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Summary: Also listed in Bird''s Nests category. Sphaerobolus stellatus produces small, white to dull orange spheres growing gregariously on wood, plant debris, or manure, which split into star-like rays exposing the chestnut brown to olive-black egg which is shot out, leaving the translucent whitish receptacle turned inside out. The spore distribution mechanism is remarkable in that the fungus can project its peridioles up to 6 meters, normally toward the brightest light in its environment, hence acquiring the common names "artillery fungus" and "cannonball fungus". In recent years this fungus has attracted attentions because the peridioles are difficult to remove from house siding, windows, and cars. Basidiospores are stimulated to germinate in the digestive system of mammals that have ingested them with plant material. If they are not ingested, the asexual spores can germinate directly on wood or plant debris. (Geml(2)). The flight of the "egg" has been measured at 14 feet high and 17 feet long, and light is apparently needed for the trigger mechanism as the flight does not happen in the dark, (Arora). Turning on a light in a dark room may trigger the release of the sphere, (Lincoff(2)). Lincoff(1) notes after describing Sphaerobolus stellatus, "On the basis of size and habitat various similar species have been described which may be considered as varieties of S. stellatus: S. giganteus, reaching 4 mm in diameter; S. solen, with cylindrical carpophores; S. stercorarius, globose, completely buried in droppings of herbivores; S. muscosus, covered with an abundant mycelium; S. brasiliensis, like the above with larger spores, 10-12 x 6-7 microns." In 2005 it was discovered that Sphaerobolus iowensis was as common as or more common than S. stellatus (see NOTES under S. iowensis). S. stellatus is traditionally considered with bird''s nests but in Dictionary of the Fungi, 10th Edition, it is assigned to the Geastraceae.
Sphaerobolus stellatus has been reported from BC (P. Kroeger, pers. comm.), WA (D. Oliver, pers. comm.), OR (Zeller(2)), ID (Trueblood(1)), and CA (MykoWeb). It is said to be widely distributed in eastern North America west to MI and TX, (Phillips), and throughout eastern United States, west to MI, OH, IA, LA, (Lincoff(2)). It is said to occur in Europe and North Africa, (Courtecuisse), including the United Kingdom (Palmer(1)); however, some of these records may be Sphaerobolus iowensis. The attached photos could also be S. iowensis. Geml(1) confirmed by molecular means a distribution for Sphaerobolus stellatus including at least AK, MA, MD, MN, PA, and the Netherlands, and a map in Geml(2) shows additional data points in OR, CO, MO, and NC.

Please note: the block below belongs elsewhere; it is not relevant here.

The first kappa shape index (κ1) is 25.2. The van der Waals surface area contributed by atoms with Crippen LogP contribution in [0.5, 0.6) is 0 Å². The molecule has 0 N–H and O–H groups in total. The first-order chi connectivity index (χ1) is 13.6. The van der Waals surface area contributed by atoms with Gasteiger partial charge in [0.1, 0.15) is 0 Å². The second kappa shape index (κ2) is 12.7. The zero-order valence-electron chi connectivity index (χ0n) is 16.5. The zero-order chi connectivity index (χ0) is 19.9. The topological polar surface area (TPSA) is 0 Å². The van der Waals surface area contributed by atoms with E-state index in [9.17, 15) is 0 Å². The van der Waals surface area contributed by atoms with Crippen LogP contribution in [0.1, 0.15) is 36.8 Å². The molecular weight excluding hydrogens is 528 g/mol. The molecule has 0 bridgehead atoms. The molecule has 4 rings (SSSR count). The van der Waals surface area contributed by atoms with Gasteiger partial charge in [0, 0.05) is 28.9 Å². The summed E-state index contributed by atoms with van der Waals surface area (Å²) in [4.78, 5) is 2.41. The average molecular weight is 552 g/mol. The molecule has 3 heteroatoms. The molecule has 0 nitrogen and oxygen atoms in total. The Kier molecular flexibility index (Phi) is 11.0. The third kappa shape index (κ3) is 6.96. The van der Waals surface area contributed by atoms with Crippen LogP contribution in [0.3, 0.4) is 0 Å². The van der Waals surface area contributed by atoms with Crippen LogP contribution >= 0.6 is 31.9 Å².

Outer Surface: 0.1-0.3cm across, at first more or less spherical and "white to dull yellow-orange or ochraceous", the outer wall then splitting into 4-9 bright orange star-like rays, exposing the single spore-containing "egg", "which is then shot out like a cannonball as the entire structure turns inside out (leaving behind a translucent whitish ball perched on the rays)", (Arora), at first whitish, becoming more ochraceous and splitting, (Phillips), yellow-orange, flaking and becoming whitish, (Lincoff(2)), whitish or pale yellow; downy then smooth, (Lincoff(1))
Spore Mass: more or less spherical; chestnut brown to olive-black; smooth, sticky or slippery, (Arora), smooth, divided into sections, (Lincoff(2)), "gelatinous spheroidal mass, at first whitish and transparent then brown, broadly elliptical", (Lincoff(1)), peridioles measure 0.15cm (Geml(2))
Microscopic: spores 7-10 x 3.5-5 microns, oblong, smooth, colorless, (Arora), spores unevenly oblong (Lincoff(2)), spores 8-11 x 4-6 microns, (Lincoff(1)), spores of two types, uninucleate, thick-walled basidiospores, 6.7-7.7 x 4.3-4.9 microns, and thin-walled, elongate asexual spores with 2 or more nuclei, (Geml(2))
Habitat / Range
gregarious on rotting wood, sawdust, plant debris, and dung or manure, (Arora), hardwood, twigs, rotten pine, packed sawdust, horse dung, May to September, (Lincoff(2)), typically "gregarious on rotting wood, sticks, leaves, or sawdust", all year, (Lincoff(1))
See NOTES. For Sphaerobolus iowensis, Geml(1) confirmed by molecular means a distribution including at least IN, MD, MI, NC, NY, OH, and PA, and a map in Geml(2) shows additional data points in WA, SC, WI, and WV.
Recommended citation: Author, Date. Page title. In Klinkenberg, Brian. (Editor) 2020. E-Flora BC:
Electronic Atlas of the Plants of British Columbia [eflora.bc.ca]. Lab for
Advanced Spatial Analysis, Department of Geography, University of British
Columbia, Vancouver. [Accessed:
2022-10-05 8:23:41 PM
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